GNBS to begin crude oil testing this month


Guyana now has the capacity to test crude oil being produced offshore with the Guyana National Bureau of Standards (GNBS) fully taking over the task in January.

The GNBS already plays a key role in Guyana’s oil and gas sector for both onshore and offshore activities, having responsibility for the monitoring of oil measurements on the Floating Production Storage and Offloading (FPSO) vessels.

And now, with the crude testing capacity added, Corporate Communications Officer, Lloyd David told the News Room recently that the Bureau is “getting its house in order” to effectively handle the increasing needs of the sector.

Crude oil testing is said to be a critical element to prevent problems of yield, quality and production. And GNBS would now be able to determine aspects such as the density and viscosity, basic sediments and water, salt content, hydrogen sulphur content, and water content in the crude oil being extracted.

Head of GNBS’ Corporate Communications Unit, Lloyd David speaking to the News Room’s Shikema Dey (Photo: News Room/ January 10, 2021)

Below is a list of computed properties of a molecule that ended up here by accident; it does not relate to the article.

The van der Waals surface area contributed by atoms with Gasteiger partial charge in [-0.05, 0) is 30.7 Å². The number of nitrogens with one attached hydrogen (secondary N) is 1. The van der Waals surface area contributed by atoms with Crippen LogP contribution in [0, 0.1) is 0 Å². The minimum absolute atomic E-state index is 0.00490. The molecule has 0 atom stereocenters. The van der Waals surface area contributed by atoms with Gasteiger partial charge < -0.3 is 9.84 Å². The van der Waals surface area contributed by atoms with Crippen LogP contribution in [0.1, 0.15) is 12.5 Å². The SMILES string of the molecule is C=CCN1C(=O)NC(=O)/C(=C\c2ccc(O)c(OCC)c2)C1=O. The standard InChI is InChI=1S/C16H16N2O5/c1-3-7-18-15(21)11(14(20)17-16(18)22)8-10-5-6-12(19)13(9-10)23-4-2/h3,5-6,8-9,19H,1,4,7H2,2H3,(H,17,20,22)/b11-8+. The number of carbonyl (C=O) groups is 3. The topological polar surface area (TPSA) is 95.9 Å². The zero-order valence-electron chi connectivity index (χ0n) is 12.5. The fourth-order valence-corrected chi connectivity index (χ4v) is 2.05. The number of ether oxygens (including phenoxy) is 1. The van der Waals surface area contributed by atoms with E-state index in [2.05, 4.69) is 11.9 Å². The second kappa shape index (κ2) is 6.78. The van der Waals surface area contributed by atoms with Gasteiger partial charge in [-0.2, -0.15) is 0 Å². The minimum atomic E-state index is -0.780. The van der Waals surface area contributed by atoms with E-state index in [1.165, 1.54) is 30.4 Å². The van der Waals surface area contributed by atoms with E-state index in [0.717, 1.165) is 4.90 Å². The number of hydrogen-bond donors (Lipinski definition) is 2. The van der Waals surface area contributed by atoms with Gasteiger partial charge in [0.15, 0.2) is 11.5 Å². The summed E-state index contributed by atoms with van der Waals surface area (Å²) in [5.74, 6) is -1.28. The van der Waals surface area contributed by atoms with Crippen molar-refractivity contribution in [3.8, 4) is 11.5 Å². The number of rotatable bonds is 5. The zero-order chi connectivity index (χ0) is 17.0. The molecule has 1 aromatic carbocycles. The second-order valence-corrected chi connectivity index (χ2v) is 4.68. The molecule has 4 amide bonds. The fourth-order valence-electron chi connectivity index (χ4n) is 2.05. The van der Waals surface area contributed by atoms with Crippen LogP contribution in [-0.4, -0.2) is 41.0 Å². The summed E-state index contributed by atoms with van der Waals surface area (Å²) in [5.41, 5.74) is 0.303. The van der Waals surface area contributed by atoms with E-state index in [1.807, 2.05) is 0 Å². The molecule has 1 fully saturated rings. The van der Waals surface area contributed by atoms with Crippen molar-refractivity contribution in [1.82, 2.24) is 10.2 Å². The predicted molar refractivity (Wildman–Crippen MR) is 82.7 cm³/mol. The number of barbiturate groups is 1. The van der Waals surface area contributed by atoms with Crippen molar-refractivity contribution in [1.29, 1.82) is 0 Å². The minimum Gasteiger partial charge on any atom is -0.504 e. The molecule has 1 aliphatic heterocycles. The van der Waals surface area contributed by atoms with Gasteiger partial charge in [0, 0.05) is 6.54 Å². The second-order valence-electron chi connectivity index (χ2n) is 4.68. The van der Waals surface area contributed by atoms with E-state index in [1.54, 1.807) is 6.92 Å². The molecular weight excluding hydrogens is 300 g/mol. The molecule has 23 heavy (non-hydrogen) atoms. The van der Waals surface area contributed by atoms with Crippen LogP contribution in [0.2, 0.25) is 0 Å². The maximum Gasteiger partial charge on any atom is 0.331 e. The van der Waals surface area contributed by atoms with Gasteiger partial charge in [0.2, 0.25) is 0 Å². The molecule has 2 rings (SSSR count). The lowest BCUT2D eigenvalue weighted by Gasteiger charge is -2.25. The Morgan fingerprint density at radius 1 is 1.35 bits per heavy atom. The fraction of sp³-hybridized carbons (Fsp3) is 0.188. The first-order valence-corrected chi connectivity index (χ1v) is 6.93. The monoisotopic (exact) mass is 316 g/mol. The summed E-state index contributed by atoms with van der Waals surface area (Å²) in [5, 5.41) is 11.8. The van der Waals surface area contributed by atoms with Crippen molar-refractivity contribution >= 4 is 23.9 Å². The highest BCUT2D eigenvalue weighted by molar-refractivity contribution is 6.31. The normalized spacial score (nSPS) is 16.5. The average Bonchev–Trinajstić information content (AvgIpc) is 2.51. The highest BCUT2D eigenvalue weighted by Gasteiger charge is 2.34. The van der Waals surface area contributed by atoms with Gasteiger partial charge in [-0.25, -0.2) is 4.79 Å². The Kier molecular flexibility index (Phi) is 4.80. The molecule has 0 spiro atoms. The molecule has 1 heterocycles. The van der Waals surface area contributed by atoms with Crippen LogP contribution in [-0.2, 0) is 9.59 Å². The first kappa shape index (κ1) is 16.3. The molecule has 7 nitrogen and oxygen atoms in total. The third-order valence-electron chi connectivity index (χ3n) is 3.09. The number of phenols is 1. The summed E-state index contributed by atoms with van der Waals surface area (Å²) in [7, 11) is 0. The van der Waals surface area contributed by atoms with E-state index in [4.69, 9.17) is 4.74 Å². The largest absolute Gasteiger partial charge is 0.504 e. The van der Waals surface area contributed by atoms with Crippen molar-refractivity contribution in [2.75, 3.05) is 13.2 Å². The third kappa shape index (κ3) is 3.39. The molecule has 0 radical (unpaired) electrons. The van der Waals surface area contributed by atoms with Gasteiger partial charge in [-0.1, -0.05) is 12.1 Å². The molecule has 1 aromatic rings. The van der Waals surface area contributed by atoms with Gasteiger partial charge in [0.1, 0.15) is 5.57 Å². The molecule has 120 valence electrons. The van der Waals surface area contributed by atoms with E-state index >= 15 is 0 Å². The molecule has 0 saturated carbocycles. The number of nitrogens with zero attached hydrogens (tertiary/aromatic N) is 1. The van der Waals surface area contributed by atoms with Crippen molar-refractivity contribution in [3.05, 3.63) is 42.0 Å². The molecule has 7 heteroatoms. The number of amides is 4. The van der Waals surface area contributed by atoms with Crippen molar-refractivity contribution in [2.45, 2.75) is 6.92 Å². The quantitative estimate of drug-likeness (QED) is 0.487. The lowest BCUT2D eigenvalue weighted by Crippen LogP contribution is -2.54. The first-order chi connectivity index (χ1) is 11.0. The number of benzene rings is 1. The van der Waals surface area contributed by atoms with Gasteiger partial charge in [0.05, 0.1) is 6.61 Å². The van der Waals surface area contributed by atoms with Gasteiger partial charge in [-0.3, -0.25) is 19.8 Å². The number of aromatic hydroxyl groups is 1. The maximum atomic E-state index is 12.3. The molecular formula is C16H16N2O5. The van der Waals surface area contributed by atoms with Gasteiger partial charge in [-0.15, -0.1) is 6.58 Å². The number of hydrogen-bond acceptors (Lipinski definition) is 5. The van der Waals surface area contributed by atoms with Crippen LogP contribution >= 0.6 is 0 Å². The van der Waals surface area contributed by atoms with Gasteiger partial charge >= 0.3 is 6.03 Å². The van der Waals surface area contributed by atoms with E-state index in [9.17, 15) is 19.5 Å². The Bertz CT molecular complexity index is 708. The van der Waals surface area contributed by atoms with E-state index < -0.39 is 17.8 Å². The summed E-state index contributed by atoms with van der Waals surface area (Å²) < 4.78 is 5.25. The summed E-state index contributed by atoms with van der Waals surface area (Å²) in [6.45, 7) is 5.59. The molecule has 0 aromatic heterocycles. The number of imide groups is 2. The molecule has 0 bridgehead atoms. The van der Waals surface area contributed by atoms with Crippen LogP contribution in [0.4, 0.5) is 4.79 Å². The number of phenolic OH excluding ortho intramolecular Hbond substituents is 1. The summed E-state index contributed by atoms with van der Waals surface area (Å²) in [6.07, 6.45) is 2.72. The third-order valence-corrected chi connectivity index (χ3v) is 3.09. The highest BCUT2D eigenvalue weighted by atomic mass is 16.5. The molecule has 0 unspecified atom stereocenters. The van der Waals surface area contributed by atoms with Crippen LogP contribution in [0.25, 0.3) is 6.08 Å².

However, it should be noted that bureau will only be testing for two of the five parameters outlined as it awaits the acquisition of more equipment.

The GNBS has been building capacity since 2020 to monitor Guyana’s petroleum sector, even establishing an oil and gas department to streamline monitoring in 2021. And the bureau’s monitoring activities are done in accordance with the globally recognised American Petroleum Institute (API) Standards.

According to David, four inspectors from the bureau also work on a rotational basis offshore on the Liza Destiny FPSO to monitor oil measurements but in anticipating of the arrival of the Liza Unity FPSO, that capacity has been doubled.

“Now, we have 10 inspectors working to service both FPSOs,” he explained.

“Investments were made to train and build the competence of both old and new oil and gas inspectors for them to effectively and efficiently serve the sector.”

Those inspectors, David said, were exposed to both practical and theoretical aspects of measurement and safety standards.

The training included the verification of measurement points, equipment type, sample points and valve sealing process among other critical areas.

And further, the Corporate Communications Officer stressed the importance of “accuracy” in the work being carried out as it is used to determine the quantity and financial value of product transactions.

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